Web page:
Complex Made Simple

The new rise of kaykroo with the shift to cloud and hybrid kitchen concepts

The cloud kitchen phenomenon is taking over especially as COVID-19 is making it almost impossible for F&B outlet to thrive or at least survive

The digital food hall, the first of which will be launched in Dubai Silicon Oasis in December this year Sweetheart Kitchen recently announced a $17.7 million Series C funding round The KaaS model provides kitchen space and operations to either existing restaurants or virtual brands

Man’oushe Street. Who hasn’t tried it and became instantly addicted to it? 

Foodtech startup kaykroo is behind the brand as well as several others, and now it is shifting its concept from brick and mortar to cloud kitchens with 10 virtual brands or more. 

The cloud kitchen phenomenon is taking over especially as COVID-19 is making it almost impossible for F&B outlet to thrive or at least survive.

Kaykroo’s developing food concept 

kaykroo, the United Arab Emirates-based Foodtech startup with a focus on wholesome comfort food, has raised $4 million in a pre-series A funding round

Over the last decade, kaykroo has successfully launched Man’oushe Street, The Good Bowl, Bak Bak Chicken, Wrapped, Fern El Balad, and Hummus Brothers and ten additional concepts are in the pipeline to be launched over the course of the next few months.

Existing restaurants are to be converted to cloud kitchens using a network of 15 delivery and takeaway-centric smart kitchens and brand residences, including kiosks and pop-ups, across Dubai, Abu Dhabi, Sharjah, Ras Al Khaimah, and Al Ain.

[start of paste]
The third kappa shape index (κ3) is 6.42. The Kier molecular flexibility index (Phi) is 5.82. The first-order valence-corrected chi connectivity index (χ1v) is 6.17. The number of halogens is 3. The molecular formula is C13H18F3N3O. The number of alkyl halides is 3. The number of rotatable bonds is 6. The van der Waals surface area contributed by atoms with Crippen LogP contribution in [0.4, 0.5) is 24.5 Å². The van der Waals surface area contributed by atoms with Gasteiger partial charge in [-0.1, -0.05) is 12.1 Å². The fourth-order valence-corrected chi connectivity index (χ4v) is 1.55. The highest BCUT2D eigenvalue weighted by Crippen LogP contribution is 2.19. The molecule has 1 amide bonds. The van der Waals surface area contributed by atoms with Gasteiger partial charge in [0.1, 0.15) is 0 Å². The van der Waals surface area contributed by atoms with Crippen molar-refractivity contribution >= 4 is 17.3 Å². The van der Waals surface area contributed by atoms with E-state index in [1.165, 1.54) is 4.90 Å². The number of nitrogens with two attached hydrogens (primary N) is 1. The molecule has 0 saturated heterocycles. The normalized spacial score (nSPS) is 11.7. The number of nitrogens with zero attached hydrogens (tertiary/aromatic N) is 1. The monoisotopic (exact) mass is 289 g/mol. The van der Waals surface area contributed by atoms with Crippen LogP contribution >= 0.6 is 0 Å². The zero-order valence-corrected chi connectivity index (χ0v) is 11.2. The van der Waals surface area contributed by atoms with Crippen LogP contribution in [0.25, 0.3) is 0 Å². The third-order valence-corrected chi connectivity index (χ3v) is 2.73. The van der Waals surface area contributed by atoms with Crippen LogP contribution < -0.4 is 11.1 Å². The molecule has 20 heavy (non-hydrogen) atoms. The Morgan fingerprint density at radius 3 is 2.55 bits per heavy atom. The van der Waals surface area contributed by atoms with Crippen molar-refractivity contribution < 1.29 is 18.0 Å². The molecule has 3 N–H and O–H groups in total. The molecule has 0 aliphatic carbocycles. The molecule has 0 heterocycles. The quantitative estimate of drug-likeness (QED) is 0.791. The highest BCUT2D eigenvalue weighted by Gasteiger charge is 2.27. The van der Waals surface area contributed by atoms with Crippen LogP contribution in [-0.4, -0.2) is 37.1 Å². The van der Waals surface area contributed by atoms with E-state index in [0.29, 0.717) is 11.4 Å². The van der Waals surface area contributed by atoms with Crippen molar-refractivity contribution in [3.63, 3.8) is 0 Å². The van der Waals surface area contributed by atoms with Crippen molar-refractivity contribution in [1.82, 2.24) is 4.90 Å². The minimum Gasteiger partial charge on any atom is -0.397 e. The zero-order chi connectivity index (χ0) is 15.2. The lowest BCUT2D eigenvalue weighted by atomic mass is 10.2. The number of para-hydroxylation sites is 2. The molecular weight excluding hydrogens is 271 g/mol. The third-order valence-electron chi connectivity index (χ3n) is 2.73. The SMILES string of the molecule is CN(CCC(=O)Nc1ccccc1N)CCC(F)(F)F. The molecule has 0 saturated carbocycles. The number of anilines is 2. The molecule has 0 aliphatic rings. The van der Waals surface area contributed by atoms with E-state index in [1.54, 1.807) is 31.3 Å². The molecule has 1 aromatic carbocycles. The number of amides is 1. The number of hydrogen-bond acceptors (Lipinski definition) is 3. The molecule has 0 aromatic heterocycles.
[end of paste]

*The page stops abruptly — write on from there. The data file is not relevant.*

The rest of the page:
Man’oushe Street launched in 2010 that grew to 30 locations expanding into Saudi Arabia, Bahrain, Oman, and Jordan now accounts for 80% of its business sold on food ordering platforms like Deliveroo and Talabat.

Jihad El-Eit, Founder & CEO of kaykroo, said, “For many, 2020 has been a year of unprecedented challenges.  For us, it was the year of reinvention.”

One of these is a “digital food hall”, a physical location where customers can dine in and order any dish from their roster of virtual brands, something it defines as a “brick and click” model.

The digital food hall, the first of which will be launched in Dubai Silicon Oasis in December this year.

Read: If you can’t handle the heat, get out of the Cloud Kitchen business

A market shift from sit-in to delivery 

Data from Eat App suggests that dine-in numbers are 55% below pre-COVID-19 levels in the UAE.

Food delivery subscription platform ‘Munch:On’ expects 30% of all restaurants in the UAE to shut down by the end of 2020. 

Delivery became a lifeline for restaurants during the lockdown, spurring growth in delivery apps, and cloud kitchens.  

The food delivery sector is expected to grow at a rate of 6% annually for at least the next five years. 

The region’s food delivery is set to be worth $4 billion by the end of this year according to Statista. 

kaykroo alone has fulfilled one million orders since the start of 2020.

Uber co-founder Travis Kalanick sold most of his shares in the mobility giant to launch CloudKitchens, securing a $400 million fund injection.  

Cloud kitchen revenues in the UAE and Saudi jumped 160% from 2018 to 2019 to more than $65 million. 

Statista shows that the Middle East and North Africa (MENA) market was worth $3 bn last year, $2 bn of which from the UAE and Saudi alone.